Best of Last Week: Gamma ray lasers, an unstable ice shelf, and cancer risk from hair products

December 9, 2019 by Bob Yirka
hair products
Credit: CC0 Public Domain

It was a good week for physics research as a professor at the University of California-Riverside, Allen Mills, performed calculations that showed spherical bubbles filled with a gas of positronium atoms were stable in liquid helium—moving the gamma-ray laser a step closer to reality. Also, a team at the University of Rochester demonstrated that laser beams can change the conditions of underlying plasma, which in turn can affect the transfer of energy in fusion experiments—their work provided new data that addresses the gap in fusion research.

It was a good week for technology research, as well, as a team at the University of Washington introduced what they call the Carpentry Compiler—a computer tool that allows non-professionals to design woodworking projects that they can actually make. And a team led by a group at the University of Bath developed artificial neurons to cure chronic diseases—the researchers claim their artificial neurons on silicon chips behave just like the real thing. Also, a team at NVIDIA created a product called Kaolin—a PyTorch open-source library geared toward advancing and making use of 3-D deep learning research. And a team with members from the University of Notre Dame and GlobalFoundries Fab1 developed a ferroelectric ternary content-addressable memory to enhance deep learning models. The technology addresses lifelong learning issues with AI learning systems.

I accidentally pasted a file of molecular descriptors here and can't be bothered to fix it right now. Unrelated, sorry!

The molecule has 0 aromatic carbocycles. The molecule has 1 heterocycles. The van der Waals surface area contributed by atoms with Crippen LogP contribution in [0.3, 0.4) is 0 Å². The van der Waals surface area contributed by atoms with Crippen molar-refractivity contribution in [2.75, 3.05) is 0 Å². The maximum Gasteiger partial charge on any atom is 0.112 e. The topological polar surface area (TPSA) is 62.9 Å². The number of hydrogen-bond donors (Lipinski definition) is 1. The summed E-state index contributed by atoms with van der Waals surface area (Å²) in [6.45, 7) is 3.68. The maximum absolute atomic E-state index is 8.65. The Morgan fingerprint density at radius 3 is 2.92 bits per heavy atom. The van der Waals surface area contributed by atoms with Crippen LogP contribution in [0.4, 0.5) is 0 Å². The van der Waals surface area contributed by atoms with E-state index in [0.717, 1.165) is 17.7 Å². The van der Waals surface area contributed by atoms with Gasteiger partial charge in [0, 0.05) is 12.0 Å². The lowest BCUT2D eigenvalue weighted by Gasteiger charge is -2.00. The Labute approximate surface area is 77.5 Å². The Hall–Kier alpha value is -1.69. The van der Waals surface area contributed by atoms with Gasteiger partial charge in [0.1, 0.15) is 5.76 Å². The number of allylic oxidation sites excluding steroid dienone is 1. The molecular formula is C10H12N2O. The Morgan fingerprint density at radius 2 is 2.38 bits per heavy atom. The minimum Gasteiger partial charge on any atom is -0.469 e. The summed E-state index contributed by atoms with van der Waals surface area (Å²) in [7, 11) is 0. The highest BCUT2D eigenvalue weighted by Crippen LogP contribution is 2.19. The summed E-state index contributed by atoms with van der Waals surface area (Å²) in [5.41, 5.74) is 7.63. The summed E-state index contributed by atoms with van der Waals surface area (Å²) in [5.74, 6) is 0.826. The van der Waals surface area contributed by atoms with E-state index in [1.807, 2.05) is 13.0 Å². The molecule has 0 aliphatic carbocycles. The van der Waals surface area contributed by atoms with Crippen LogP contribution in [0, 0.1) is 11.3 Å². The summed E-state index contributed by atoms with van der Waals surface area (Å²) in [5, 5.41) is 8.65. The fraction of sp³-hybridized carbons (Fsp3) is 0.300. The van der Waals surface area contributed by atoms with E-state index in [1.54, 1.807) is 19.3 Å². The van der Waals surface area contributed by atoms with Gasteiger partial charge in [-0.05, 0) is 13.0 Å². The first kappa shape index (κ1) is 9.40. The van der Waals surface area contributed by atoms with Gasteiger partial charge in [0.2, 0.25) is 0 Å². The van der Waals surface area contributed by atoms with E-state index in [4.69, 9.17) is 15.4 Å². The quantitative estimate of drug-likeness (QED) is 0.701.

In other news, a combined team from the Salk Institute, the Scripps Research Institute and Weill Cornell Medical College found that a diabetes drug had unexpected and broad implications for healthy aging—they report that the widely popular drug metformin turns on unexpected kinases and pathways leading to health-span and lifespan-extending effects. And a team at the University of Cambridge announced that drone images showed the Greenland ice sheet becoming more unstable as it fractures—suggesting the single largest contributor to global sea-level rise is potentially becoming unstable.

And finally, if you are one of the millions of people around the world who regularly use products to alter characteristics of your hair, you might want to read about the results of a study by a team at the National Institutes of Health—they found that permanent hair dye and straighteners may increase breast cancer risk.

© 2019 Science X Network

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